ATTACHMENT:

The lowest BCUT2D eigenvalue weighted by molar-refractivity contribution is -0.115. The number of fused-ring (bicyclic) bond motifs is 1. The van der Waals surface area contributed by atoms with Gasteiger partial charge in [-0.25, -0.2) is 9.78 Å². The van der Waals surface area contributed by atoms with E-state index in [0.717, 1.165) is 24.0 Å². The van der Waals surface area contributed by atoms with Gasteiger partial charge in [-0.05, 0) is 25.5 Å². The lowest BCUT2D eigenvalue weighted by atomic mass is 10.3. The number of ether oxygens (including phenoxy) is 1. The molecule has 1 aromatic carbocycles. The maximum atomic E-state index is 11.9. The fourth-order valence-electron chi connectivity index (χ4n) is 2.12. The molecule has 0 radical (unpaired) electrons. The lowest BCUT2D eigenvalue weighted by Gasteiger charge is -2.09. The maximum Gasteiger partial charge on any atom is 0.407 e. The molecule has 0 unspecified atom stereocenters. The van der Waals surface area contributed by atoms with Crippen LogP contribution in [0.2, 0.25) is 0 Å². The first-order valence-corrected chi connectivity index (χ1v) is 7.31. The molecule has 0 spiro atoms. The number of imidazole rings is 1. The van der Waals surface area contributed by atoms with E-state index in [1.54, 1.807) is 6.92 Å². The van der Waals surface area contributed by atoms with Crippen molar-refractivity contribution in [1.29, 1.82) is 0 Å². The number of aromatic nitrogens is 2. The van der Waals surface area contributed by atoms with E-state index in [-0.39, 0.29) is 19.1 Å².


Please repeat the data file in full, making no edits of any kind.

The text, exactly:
The lowest BCUT2D eigenvalue weighted by molar-refractivity contribution is -0.115. The number of fused-ring (bicyclic) bond motifs is 1. The van der Waals surface area contributed by atoms with Gasteiger partial charge in [-0.25, -0.2) is 9.78 Å². The van der Waals surface area contributed by atoms with E-state index in [0.717, 1.165) is 24.0 Å². The van der Waals surface area contributed by atoms with Gasteiger partial charge in [-0.05, 0) is 25.5 Å². The lowest BCUT2D eigenvalue weighted by atomic mass is 10.3. The number of ether oxygens (including phenoxy) is 1. The molecule has 1 aromatic carbocycles. The maximum atomic E-state index is 11.9. The fourth-order valence-electron chi connectivity index (χ4n) is 2.12. The molecule has 0 radical (unpaired) electrons. The lowest BCUT2D eigenvalue weighted by Gasteiger charge is -2.09. The maximum Gasteiger partial charge on any atom is 0.407 e. The molecule has 0 unspecified atom stereocenters. The van der Waals surface area contributed by atoms with Crippen LogP contribution in [0.2, 0.25) is 0 Å². The first-order valence-corrected chi connectivity index (χ1v) is 7.31. The molecule has 0 spiro atoms. The number of imidazole rings is 1. The van der Waals surface area contributed by atoms with E-state index in [1.54, 1.807) is 6.92 Å². The van der Waals surface area contributed by atoms with Crippen molar-refractivity contribution in [1.29, 1.82) is 0 Å². The number of aromatic nitrogens is 2. The van der Waals surface area contributed by atoms with E-state index in [-0.39, 0.29) is 19.1 Å².